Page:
Growing criticism of Bush budget deficit

By Nick Beams
11 February 2003

The Bush administration’s budget, which was sent to the Congress on February 3, has drawn increasingly critical comment from economists and commentators in the US and internationally. They fear that escalating deficits resulting from the massive tax-cut handouts to the wealthiest sections of the population will cause major problems for the US and global economy.

So far, largely as a result of the tax cuts, the deficit for this year will be $304 billion, rising to $307 billion next year, with deficits stretching out at least over the next five years. But the final total could be much higher as these estimates do not take into account the cost of any war against Iraq.

The Economic Policy Institute published a statement signed by almost 400 economists, including 10 Nobel laureates, critical of the tax cuts. It warned that Bush program would do nothing to revive growth in the US economy, which now has two million fewer private sector jobs than at the start of the current recession in March 2001.

“Regardless of how one views the specifics of the Bush plan,” the statement said, “there is wide agreement that its purpose is a permanent change in the tax structure and not the creation of jobs and growth in the near term.”

The economists warned that passing the tax cuts would add to the “nation’s projected chronic deficits”, thereby reducing “the capacity of the government to finance Social Security and Medicare benefits as well as investments in schools, health, infrastructure, and basic research. Moreover, the proposed tax cuts will generate further inequalities in after-tax income.”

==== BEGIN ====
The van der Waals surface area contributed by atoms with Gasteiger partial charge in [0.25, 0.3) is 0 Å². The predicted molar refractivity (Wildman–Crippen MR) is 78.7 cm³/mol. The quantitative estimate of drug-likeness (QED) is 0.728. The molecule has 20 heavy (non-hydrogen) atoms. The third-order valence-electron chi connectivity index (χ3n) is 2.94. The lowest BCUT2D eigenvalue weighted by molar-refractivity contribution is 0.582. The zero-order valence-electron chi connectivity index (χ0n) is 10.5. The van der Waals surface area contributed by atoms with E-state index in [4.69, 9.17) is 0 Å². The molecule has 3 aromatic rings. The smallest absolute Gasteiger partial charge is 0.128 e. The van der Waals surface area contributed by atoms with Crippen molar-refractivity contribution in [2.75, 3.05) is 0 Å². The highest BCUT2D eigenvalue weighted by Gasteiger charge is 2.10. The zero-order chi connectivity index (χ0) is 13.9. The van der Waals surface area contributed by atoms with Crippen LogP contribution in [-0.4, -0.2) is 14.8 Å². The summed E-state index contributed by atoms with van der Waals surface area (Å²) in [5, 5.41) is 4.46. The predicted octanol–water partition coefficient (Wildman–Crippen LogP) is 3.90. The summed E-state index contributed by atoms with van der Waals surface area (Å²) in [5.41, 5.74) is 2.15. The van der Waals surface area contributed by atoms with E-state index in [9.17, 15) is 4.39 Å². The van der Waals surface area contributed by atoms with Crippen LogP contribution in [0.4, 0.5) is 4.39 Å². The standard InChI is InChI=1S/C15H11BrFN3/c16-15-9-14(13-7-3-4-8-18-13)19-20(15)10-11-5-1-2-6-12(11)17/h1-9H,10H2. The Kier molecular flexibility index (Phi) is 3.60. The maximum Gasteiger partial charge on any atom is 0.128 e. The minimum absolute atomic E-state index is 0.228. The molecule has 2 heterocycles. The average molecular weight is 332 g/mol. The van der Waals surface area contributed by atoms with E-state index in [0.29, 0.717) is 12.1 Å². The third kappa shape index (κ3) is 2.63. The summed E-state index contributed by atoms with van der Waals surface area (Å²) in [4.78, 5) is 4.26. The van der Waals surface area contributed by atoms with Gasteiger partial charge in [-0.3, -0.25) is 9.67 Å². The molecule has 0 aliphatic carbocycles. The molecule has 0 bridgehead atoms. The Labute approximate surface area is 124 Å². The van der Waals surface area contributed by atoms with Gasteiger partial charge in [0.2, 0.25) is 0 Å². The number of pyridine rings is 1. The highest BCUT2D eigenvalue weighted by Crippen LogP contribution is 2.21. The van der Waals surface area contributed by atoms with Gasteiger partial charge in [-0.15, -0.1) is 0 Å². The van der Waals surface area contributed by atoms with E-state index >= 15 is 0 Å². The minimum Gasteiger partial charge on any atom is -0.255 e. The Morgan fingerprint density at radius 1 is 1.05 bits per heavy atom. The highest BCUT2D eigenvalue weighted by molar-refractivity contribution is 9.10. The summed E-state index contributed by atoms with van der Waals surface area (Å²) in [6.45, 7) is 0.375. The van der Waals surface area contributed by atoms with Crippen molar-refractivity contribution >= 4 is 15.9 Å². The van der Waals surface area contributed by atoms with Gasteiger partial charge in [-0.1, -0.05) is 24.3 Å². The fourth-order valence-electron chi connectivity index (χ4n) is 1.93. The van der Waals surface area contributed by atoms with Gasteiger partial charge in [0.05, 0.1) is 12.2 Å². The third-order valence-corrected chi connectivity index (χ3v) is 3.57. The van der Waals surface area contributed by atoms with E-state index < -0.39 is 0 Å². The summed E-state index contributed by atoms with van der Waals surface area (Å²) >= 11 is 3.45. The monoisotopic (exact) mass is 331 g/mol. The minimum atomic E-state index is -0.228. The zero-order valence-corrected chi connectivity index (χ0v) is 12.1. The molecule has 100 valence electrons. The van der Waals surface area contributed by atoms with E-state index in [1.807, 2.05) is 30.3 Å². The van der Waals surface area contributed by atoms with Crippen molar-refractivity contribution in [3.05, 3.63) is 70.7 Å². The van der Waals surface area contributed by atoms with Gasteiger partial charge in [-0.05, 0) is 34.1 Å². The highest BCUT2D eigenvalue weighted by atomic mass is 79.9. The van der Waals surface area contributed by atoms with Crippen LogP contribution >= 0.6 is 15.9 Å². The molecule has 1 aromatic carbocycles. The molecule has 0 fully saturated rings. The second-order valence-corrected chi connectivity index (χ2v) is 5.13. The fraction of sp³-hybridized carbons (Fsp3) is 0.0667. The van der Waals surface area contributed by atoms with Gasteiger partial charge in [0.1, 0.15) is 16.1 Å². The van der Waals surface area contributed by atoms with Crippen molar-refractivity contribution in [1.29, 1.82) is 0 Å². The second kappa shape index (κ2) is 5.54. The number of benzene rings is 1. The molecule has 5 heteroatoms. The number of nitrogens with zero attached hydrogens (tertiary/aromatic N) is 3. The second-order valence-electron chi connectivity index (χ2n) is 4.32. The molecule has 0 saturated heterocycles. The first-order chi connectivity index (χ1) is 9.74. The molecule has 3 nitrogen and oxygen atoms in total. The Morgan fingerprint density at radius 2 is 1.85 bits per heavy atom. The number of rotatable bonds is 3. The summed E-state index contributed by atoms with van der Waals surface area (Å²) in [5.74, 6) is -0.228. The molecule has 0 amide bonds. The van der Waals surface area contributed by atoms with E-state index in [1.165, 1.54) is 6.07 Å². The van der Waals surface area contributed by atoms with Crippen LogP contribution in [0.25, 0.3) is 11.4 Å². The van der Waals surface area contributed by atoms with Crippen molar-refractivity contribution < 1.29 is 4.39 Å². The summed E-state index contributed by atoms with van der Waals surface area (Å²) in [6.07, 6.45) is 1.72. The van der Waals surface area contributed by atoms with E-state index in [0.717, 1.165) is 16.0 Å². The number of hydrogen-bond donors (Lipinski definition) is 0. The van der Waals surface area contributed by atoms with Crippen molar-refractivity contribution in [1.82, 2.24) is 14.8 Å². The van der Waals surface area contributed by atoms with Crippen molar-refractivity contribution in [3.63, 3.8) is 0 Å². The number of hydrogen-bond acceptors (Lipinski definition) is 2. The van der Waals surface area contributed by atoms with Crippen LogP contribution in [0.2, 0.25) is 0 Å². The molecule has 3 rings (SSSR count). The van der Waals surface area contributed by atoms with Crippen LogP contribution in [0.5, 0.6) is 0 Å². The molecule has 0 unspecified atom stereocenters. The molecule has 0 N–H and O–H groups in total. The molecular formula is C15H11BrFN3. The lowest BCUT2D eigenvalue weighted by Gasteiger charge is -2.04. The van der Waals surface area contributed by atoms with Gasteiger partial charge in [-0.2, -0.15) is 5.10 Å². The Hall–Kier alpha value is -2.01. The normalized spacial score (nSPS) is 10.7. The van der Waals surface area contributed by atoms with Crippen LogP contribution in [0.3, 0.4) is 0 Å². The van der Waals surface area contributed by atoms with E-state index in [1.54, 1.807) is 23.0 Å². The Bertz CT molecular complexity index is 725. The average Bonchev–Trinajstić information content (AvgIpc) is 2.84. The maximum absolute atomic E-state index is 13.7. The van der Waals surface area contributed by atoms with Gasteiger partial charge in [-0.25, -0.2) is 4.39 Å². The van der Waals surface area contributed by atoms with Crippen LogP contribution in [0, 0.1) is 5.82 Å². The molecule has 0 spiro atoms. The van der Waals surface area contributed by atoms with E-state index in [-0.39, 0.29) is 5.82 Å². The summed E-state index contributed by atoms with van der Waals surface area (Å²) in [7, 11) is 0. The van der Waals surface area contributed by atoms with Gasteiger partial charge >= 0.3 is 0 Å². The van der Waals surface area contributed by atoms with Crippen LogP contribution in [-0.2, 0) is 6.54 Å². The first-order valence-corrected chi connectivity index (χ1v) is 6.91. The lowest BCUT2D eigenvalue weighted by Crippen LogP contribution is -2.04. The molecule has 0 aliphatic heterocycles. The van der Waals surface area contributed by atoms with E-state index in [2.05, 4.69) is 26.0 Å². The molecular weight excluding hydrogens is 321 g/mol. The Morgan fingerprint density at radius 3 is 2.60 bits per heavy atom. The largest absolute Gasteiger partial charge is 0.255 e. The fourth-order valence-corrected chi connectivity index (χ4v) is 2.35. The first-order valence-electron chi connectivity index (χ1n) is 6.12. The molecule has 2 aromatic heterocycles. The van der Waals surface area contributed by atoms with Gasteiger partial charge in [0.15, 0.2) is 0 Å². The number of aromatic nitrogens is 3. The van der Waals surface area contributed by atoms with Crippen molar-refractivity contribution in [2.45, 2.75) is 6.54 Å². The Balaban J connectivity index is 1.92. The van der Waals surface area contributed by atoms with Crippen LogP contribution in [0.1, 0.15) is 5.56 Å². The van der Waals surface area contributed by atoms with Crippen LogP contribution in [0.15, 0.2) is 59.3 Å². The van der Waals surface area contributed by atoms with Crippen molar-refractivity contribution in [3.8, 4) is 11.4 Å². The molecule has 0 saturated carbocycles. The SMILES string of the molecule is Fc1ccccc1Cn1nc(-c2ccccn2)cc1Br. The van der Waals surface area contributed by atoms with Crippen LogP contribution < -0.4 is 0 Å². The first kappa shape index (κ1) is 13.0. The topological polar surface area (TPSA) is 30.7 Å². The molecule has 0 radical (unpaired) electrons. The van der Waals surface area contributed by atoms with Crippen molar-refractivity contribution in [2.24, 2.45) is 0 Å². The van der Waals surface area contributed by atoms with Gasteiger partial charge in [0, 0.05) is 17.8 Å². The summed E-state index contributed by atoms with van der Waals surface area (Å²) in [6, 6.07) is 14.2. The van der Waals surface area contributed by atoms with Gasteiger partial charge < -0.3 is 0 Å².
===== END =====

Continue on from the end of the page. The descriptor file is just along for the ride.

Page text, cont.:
While the economists’ statement was couched in fairly mild language, an editorial in last Tuesday’s edition of the Financial Times was positively scathing.

“President George W. Bush’s compendious US federal budget for 2004 went on sale in government bookstores yesterday,” the editorial began. “Too bad they do not have a fiction department to put it in.”

According to the Financial Times, the budget was “disingenuous in its explanations of how the US went from record surplus to record deficit ... dishonest in claims about how the administration’s tax plans will affect the economy and irresponsible in shuffling off to Congress the job of finding new spending restraints.”

The official explanation offered by the Bush administration is that the deficits have been caused by recession and war. But this explanation did not cut much ice.

As the editorial pointed out, the recession that began two years ago was supposed to have been over by now. “Remember the $1,350 billion tax cut Mr Bush pushed through Congress in 2001? That was going to bring about recovery, according to the administration. As it turns out, that tax cut did very little for the economy’s short-term benefit. What it did manage to do—which, curiously, Mr Bush does not mention—is significantly undermine the long-term fiscal outlook. And the fruits of that policy are clearly on display in this latest budget.”

According to the Financial Times, the administration’s estimate of a cumulative deficit for $1,048 billion for the five-year period 2004-2008 was only achieved through a “sleight of hand” carried out by offsetting surpluses set aside for Social Security payments against the “massive future liabilities of the federal government.” If these surpluses are stripped out, the cumulative deficit in the next five years rises to $2,140 billion.

“Unending deficits”